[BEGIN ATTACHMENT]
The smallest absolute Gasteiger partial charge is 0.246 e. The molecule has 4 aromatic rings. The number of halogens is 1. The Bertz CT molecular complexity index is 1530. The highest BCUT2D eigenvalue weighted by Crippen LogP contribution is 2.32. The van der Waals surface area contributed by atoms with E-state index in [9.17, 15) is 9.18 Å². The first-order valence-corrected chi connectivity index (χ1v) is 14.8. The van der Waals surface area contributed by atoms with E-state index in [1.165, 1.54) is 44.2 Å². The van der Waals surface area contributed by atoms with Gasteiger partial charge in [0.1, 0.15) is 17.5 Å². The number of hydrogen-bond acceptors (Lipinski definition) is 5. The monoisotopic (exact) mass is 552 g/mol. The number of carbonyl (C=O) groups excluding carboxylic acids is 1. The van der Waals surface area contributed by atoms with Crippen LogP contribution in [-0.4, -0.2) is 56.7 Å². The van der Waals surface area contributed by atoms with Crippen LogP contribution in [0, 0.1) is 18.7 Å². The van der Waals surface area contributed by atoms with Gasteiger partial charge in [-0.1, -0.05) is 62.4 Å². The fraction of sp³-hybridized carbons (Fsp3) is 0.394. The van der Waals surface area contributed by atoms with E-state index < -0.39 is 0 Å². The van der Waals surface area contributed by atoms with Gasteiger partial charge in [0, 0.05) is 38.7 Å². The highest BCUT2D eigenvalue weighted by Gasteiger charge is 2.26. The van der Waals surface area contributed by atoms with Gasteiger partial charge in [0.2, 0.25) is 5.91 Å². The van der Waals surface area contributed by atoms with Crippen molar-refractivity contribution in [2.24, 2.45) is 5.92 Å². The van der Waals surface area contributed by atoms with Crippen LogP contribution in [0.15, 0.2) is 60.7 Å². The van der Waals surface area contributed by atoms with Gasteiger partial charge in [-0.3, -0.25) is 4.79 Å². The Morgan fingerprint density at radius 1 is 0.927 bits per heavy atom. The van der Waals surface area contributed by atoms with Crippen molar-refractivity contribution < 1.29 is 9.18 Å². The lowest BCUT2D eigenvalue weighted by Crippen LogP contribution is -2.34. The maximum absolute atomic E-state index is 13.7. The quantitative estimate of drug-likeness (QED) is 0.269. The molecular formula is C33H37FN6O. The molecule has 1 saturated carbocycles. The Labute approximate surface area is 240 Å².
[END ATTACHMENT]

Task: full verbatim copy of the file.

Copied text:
The smallest absolute Gasteiger partial charge is 0.246 e. The molecule has 4 aromatic rings. The number of halogens is 1. The Bertz CT molecular complexity index is 1530. The highest BCUT2D eigenvalue weighted by Crippen LogP contribution is 2.32. The van der Waals surface area contributed by atoms with E-state index in [9.17, 15) is 9.18 Å². The first-order valence-corrected chi connectivity index (χ1v) is 14.8. The van der Waals surface area contributed by atoms with E-state index in [1.165, 1.54) is 44.2 Å². The van der Waals surface area contributed by atoms with Gasteiger partial charge in [0.1, 0.15) is 17.5 Å². The number of hydrogen-bond acceptors (Lipinski definition) is 5. The monoisotopic (exact) mass is 552 g/mol. The number of carbonyl (C=O) groups excluding carboxylic acids is 1. The van der Waals surface area contributed by atoms with Crippen LogP contribution in [-0.4, -0.2) is 56.7 Å². The van der Waals surface area contributed by atoms with Crippen LogP contribution in [0, 0.1) is 18.7 Å². The van der Waals surface area contributed by atoms with Gasteiger partial charge in [-0.1, -0.05) is 62.4 Å². The fraction of sp³-hybridized carbons (Fsp3) is 0.394. The van der Waals surface area contributed by atoms with E-state index < -0.39 is 0 Å². The van der Waals surface area contributed by atoms with Gasteiger partial charge in [0, 0.05) is 38.7 Å². The highest BCUT2D eigenvalue weighted by Gasteiger charge is 2.26. The van der Waals surface area contributed by atoms with Gasteiger partial charge in [0.2, 0.25) is 5.91 Å². The van der Waals surface area contributed by atoms with Crippen molar-refractivity contribution in [2.24, 2.45) is 5.92 Å². The van der Waals surface area contributed by atoms with Crippen LogP contribution in [0.15, 0.2) is 60.7 Å². The van der Waals surface area contributed by atoms with Gasteiger partial charge in [-0.3, -0.25) is 4.79 Å². The Morgan fingerprint density at radius 1 is 0.927 bits per heavy atom. The van der Waals surface area contributed by atoms with Crippen molar-refractivity contribution < 1.29 is 9.18 Å². The lowest BCUT2D eigenvalue weighted by Crippen LogP contribution is -2.34. The maximum absolute atomic E-state index is 13.7. The quantitative estimate of drug-likeness (QED) is 0.269. The molecular formula is C33H37FN6O. The molecule has 1 saturated carbocycles. The Labute approximate surface area is 240 Å².